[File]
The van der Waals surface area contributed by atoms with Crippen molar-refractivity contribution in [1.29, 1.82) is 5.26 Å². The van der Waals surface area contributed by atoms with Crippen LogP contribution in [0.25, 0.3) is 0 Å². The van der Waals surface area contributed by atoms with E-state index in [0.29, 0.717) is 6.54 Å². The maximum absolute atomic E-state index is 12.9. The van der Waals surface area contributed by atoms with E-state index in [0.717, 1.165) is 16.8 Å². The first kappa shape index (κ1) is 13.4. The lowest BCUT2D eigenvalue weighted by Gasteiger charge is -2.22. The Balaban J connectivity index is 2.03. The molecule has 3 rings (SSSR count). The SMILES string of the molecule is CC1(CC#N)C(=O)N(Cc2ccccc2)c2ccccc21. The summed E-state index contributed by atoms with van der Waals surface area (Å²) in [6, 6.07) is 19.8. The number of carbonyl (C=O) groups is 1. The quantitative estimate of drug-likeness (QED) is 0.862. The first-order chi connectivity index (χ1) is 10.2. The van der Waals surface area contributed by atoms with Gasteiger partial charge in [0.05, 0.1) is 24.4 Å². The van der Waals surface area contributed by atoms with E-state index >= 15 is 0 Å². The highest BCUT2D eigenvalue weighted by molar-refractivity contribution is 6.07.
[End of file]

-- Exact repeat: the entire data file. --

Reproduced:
The van der Waals surface area contributed by atoms with Crippen molar-refractivity contribution in [1.29, 1.82) is 5.26 Å². The van der Waals surface area contributed by atoms with Crippen LogP contribution in [0.25, 0.3) is 0 Å². The van der Waals surface area contributed by atoms with E-state index in [0.29, 0.717) is 6.54 Å². The maximum absolute atomic E-state index is 12.9. The van der Waals surface area contributed by atoms with E-state index in [0.717, 1.165) is 16.8 Å². The first kappa shape index (κ1) is 13.4. The lowest BCUT2D eigenvalue weighted by Gasteiger charge is -2.22. The Balaban J connectivity index is 2.03. The molecule has 3 rings (SSSR count). The SMILES string of the molecule is CC1(CC#N)C(=O)N(Cc2ccccc2)c2ccccc21. The summed E-state index contributed by atoms with van der Waals surface area (Å²) in [6, 6.07) is 19.8. The number of carbonyl (C=O) groups is 1. The quantitative estimate of drug-likeness (QED) is 0.862. The first-order chi connectivity index (χ1) is 10.2. The van der Waals surface area contributed by atoms with Gasteiger partial charge in [0.05, 0.1) is 24.4 Å². The van der Waals surface area contributed by atoms with E-state index >= 15 is 0 Å². The highest BCUT2D eigenvalue weighted by molar-refractivity contribution is 6.07.